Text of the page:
Edwards’s fall—the inside story

In 2008 I summed up my view of John Edwards:

I find him to be an unreal figure in several dimensions…. There’s the pretty boy aspect, and then there’s the cynical amoral aspect which was evident as soon as he arrived in the Senate, and then there’s the leftist demagogic “Two Americas” aspect. These things don’t fit together at all.

Of course many people were aware of Edwards’s shallow, callow, and, as I put it, unreal quality. But there was another side to him that no one suspected: he was half nuts. In New York magazine’s lengthy (ten web pages) excerpt of John Heilemann and Mark Halperin’s book, Game Change, about Edwards’s affair with Rielle Hunter when he was running for president, Edwards is revealed as not just slick and empty, but as massively delusional—openly carrying on a relationship with a woman not his wife in front of his campaign aides, and ignoring their repeated warnings to end the relationship, until it all came crashing down. It’s astonishing that a man so ambitious and calculating was also so heedless and reckless.

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Sage McLaughlin writes:

You write, “It’s astonishing that a man so ambitious and calculating was also so heedless and reckless.” Yes, it really is astounding. It’s very much like the Mark Sanford episode—a recklessness so extreme that it can only be accounted for either by a strong self-destructive impulse, or actual mental illness.

But even as I say that, I’m aware of a third possibility, less clinical and pop-psychology-ish: the slavery of sin. It’s remarkable to see such extraordinary men of power so enchained by such base and ordinary passions. They are no longer their own masters, yet seek constantly to be master of others.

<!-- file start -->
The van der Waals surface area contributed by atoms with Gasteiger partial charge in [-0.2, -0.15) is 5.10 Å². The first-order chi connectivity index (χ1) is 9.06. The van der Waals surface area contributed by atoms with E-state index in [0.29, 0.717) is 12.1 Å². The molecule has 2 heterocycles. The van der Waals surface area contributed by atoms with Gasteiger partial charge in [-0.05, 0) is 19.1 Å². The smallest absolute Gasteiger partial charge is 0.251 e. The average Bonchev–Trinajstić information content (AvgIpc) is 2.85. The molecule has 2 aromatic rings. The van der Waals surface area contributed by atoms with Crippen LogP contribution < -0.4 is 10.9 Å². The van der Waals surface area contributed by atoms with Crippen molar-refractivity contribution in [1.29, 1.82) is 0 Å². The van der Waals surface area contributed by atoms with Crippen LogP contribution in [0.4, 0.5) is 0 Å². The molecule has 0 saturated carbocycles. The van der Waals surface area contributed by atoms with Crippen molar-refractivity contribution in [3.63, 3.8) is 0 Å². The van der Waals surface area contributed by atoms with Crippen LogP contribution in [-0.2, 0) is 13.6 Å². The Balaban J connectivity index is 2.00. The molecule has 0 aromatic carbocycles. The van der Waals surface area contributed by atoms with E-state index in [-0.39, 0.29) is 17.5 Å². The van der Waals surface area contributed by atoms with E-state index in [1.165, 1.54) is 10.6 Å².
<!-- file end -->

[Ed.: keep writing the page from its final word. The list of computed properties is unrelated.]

Ken Hechtman writes:

I read the New York Magazine piece, and maybe I’m too liberal and maybe I’ve worked on too many election campaigns, but I didn’t react the way the writers expected me to. I’m not outraged by John Edwards’s conduct. So he had a campaign fling and cheated on his wife? So what? He’s not the first guy to do that and he won’t be the last. He’d still have made a better president than anybody else running that year.

But I am outraged at his staff for leaking the story and deliberately sinking his campaign “for the good of the party and the good of the country.” That wasn’t their decision to make. There’s a sacred bond between campaign staff and their candidate, a bond of loyalty and trust and mutual obligations and if anybody can violate that bond anytime they want, it’ll be the end of civilization as we know it. A campaign staffer has to keep the candidate’s secrets and defend the candidate’s public reputation, no matter what the cost to his own. The catch-phrase some of my friends use for that is “part of the job is burying dead hookers.”

If you ever saw or read “Primary Colors,” it ends with the Betsey Wright character threatening to expose the candidate’s secret. After that, she goes home and kills herself. At that point, she has to. Her life in politics is over and she has nothing else. That part isn’t explicitly spelled out, it’s just taken as obvious: After betraying one candidate, she can never work for another one again. If I were the dictator of the Democratic Party, I’d make sure Edwards’s staffers never worked again, not on so much as a local zoning ordinance referendum.

LA replies:

As far as I remember, this is the first time in the years we’ve corresponded that you said you were “outraged” by something, let alone that you expressed concern that something that outrages you will mean “the end of civilization as we know it.”